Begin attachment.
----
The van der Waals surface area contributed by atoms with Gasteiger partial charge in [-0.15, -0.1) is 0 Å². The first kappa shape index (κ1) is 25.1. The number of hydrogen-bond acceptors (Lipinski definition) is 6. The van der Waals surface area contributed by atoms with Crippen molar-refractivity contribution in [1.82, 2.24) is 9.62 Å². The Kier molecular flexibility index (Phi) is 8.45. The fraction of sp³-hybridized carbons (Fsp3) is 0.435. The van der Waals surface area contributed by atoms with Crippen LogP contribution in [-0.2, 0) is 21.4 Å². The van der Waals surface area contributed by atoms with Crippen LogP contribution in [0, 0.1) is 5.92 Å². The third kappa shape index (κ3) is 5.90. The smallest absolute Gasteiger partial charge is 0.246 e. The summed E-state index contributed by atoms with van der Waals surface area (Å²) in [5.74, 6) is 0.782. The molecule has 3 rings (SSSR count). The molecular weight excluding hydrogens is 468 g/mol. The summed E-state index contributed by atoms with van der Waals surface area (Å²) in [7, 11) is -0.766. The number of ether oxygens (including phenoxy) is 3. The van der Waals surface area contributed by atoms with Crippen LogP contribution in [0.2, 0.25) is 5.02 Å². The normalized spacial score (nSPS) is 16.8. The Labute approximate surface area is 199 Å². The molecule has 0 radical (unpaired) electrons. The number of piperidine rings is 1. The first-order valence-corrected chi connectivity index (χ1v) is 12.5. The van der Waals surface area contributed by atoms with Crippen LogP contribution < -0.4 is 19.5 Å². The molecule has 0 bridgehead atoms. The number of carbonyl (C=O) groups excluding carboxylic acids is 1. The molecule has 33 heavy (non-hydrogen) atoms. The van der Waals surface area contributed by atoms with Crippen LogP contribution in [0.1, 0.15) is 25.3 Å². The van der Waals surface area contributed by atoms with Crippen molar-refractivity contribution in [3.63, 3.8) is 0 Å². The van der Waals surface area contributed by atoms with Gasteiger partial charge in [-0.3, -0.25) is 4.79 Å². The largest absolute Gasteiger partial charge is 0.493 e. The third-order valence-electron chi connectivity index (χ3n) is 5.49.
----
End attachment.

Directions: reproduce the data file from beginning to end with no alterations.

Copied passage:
The van der Waals surface area contributed by atoms with Gasteiger partial charge in [-0.15, -0.1) is 0 Å². The first kappa shape index (κ1) is 25.1. The number of hydrogen-bond acceptors (Lipinski definition) is 6. The van der Waals surface area contributed by atoms with Crippen molar-refractivity contribution in [1.82, 2.24) is 9.62 Å². The Kier molecular flexibility index (Phi) is 8.45. The fraction of sp³-hybridized carbons (Fsp3) is 0.435. The van der Waals surface area contributed by atoms with Crippen LogP contribution in [-0.2, 0) is 21.4 Å². The van der Waals surface area contributed by atoms with Crippen LogP contribution in [0, 0.1) is 5.92 Å². The third kappa shape index (κ3) is 5.90. The smallest absolute Gasteiger partial charge is 0.246 e. The summed E-state index contributed by atoms with van der Waals surface area (Å²) in [5.74, 6) is 0.782. The molecule has 3 rings (SSSR count). The molecular weight excluding hydrogens is 468 g/mol. The summed E-state index contributed by atoms with van der Waals surface area (Å²) in [7, 11) is -0.766. The number of ether oxygens (including phenoxy) is 3. The van der Waals surface area contributed by atoms with Crippen LogP contribution in [0.2, 0.25) is 5.02 Å². The normalized spacial score (nSPS) is 16.8. The Labute approximate surface area is 199 Å². The molecule has 0 radical (unpaired) electrons. The number of piperidine rings is 1. The first-order valence-corrected chi connectivity index (χ1v) is 12.5. The van der Waals surface area contributed by atoms with Crippen LogP contribution < -0.4 is 19.5 Å². The molecule has 0 bridgehead atoms. The number of carbonyl (C=O) groups excluding carboxylic acids is 1. The molecule has 33 heavy (non-hydrogen) atoms. The van der Waals surface area contributed by atoms with Crippen LogP contribution in [0.1, 0.15) is 25.3 Å². The van der Waals surface area contributed by atoms with Crippen molar-refractivity contribution in [3.63, 3.8) is 0 Å². The van der Waals surface area contributed by atoms with Gasteiger partial charge in [-0.3, -0.25) is 4.79 Å². The largest absolute Gasteiger partial charge is 0.493 e. The third-order valence-electron chi connectivity index (χ3n) is 5.49.